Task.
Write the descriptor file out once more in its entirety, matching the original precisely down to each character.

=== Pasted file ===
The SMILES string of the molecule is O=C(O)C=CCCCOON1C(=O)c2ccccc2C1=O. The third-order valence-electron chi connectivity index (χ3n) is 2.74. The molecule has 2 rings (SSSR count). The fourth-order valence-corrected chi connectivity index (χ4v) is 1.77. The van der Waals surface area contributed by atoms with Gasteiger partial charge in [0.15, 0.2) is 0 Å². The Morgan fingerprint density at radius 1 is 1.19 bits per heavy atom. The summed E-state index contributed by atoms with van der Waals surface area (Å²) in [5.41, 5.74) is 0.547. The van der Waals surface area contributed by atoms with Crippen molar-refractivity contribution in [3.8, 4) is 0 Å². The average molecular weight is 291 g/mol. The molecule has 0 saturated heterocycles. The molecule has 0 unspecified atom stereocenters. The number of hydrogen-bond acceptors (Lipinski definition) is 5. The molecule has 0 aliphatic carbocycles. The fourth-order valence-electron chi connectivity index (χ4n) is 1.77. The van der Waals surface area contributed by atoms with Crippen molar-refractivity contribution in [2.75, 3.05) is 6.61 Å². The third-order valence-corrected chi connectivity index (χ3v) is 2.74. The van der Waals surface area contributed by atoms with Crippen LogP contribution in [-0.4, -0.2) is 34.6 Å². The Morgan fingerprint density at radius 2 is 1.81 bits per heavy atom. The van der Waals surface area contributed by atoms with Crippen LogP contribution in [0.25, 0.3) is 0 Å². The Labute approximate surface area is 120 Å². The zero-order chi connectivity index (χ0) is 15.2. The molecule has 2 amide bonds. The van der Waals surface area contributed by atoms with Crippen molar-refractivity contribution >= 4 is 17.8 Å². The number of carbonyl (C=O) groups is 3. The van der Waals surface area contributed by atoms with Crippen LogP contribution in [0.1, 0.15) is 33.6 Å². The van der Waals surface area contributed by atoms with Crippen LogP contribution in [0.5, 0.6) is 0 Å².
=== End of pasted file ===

The SMILES string of the molecule is O=C(O)C=CCCCOON1C(=O)c2ccccc2C1=O. The third-order valence-electron chi connectivity index (χ3n) is 2.74. The molecule has 2 rings (SSSR count). The fourth-order valence-corrected chi connectivity index (χ4v) is 1.77. The van der Waals surface area contributed by atoms with Gasteiger partial charge in [0.15, 0.2) is 0 Å². The Morgan fingerprint density at radius 1 is 1.19 bits per heavy atom. The summed E-state index contributed by atoms with van der Waals surface area (Å²) in [5.41, 5.74) is 0.547. The van der Waals surface area contributed by atoms with Crippen molar-refractivity contribution in [3.8, 4) is 0 Å². The average molecular weight is 291 g/mol. The molecule has 0 saturated heterocycles. The molecule has 0 unspecified atom stereocenters. The number of hydrogen-bond acceptors (Lipinski definition) is 5. The molecule has 0 aliphatic carbocycles. The fourth-order valence-electron chi connectivity index (χ4n) is 1.77. The van der Waals surface area contributed by atoms with Crippen molar-refractivity contribution in [2.75, 3.05) is 6.61 Å². The third-order valence-corrected chi connectivity index (χ3v) is 2.74. The van der Waals surface area contributed by atoms with Crippen LogP contribution in [-0.4, -0.2) is 34.6 Å². The Morgan fingerprint density at radius 2 is 1.81 bits per heavy atom. The van der Waals surface area contributed by atoms with Crippen LogP contribution in [0.25, 0.3) is 0 Å². The Labute approximate surface area is 120 Å². The zero-order chi connectivity index (χ0) is 15.2. The molecule has 2 amide bonds. The van der Waals surface area contributed by atoms with Crippen molar-refractivity contribution >= 4 is 17.8 Å². The number of carbonyl (C=O) groups is 3. The van der Waals surface area contributed by atoms with Crippen LogP contribution in [0.1, 0.15) is 33.6 Å². The van der Waals surface area contributed by atoms with Crippen LogP contribution in [0.5, 0.6) is 0 Å².